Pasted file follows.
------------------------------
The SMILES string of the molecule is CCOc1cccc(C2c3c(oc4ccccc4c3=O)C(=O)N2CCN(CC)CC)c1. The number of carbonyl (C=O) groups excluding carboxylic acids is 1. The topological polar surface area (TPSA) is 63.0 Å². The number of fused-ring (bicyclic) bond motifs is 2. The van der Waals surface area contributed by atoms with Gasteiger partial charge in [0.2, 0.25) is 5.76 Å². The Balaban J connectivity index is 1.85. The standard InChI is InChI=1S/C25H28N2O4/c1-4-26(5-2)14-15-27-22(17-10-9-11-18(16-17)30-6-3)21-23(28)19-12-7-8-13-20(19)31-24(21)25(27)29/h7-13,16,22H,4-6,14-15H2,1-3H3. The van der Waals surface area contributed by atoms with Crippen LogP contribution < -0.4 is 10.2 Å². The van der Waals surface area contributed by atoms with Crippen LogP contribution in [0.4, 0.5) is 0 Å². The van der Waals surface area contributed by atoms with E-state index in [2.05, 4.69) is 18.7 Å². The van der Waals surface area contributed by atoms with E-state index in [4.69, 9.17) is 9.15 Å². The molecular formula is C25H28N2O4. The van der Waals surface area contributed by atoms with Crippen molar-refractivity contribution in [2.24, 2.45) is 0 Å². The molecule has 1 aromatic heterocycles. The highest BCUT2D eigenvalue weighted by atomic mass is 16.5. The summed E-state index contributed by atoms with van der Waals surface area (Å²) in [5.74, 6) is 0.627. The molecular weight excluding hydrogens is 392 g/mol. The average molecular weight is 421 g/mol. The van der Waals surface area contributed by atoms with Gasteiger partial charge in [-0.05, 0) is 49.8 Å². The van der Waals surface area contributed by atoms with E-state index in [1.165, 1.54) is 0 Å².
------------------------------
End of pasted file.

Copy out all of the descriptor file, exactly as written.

The SMILES string of the molecule is CCOc1cccc(C2c3c(oc4ccccc4c3=O)C(=O)N2CCN(CC)CC)c1. The number of carbonyl (C=O) groups excluding carboxylic acids is 1. The topological polar surface area (TPSA) is 63.0 Å². The number of fused-ring (bicyclic) bond motifs is 2. The van der Waals surface area contributed by atoms with Gasteiger partial charge in [0.2, 0.25) is 5.76 Å². The Balaban J connectivity index is 1.85. The standard InChI is InChI=1S/C25H28N2O4/c1-4-26(5-2)14-15-27-22(17-10-9-11-18(16-17)30-6-3)21-23(28)19-12-7-8-13-20(19)31-24(21)25(27)29/h7-13,16,22H,4-6,14-15H2,1-3H3. The van der Waals surface area contributed by atoms with Crippen LogP contribution < -0.4 is 10.2 Å². The van der Waals surface area contributed by atoms with Crippen LogP contribution in [0.4, 0.5) is 0 Å². The van der Waals surface area contributed by atoms with E-state index in [2.05, 4.69) is 18.7 Å². The van der Waals surface area contributed by atoms with E-state index in [4.69, 9.17) is 9.15 Å². The molecular formula is C25H28N2O4. The van der Waals surface area contributed by atoms with Crippen molar-refractivity contribution in [2.24, 2.45) is 0 Å². The molecule has 1 aromatic heterocycles. The highest BCUT2D eigenvalue weighted by atomic mass is 16.5. The summed E-state index contributed by atoms with van der Waals surface area (Å²) in [5.74, 6) is 0.627. The molecular weight excluding hydrogens is 392 g/mol. The average molecular weight is 421 g/mol. The van der Waals surface area contributed by atoms with Gasteiger partial charge in [-0.05, 0) is 49.8 Å². The van der Waals surface area contributed by atoms with E-state index in [1.165, 1.54) is 0 Å².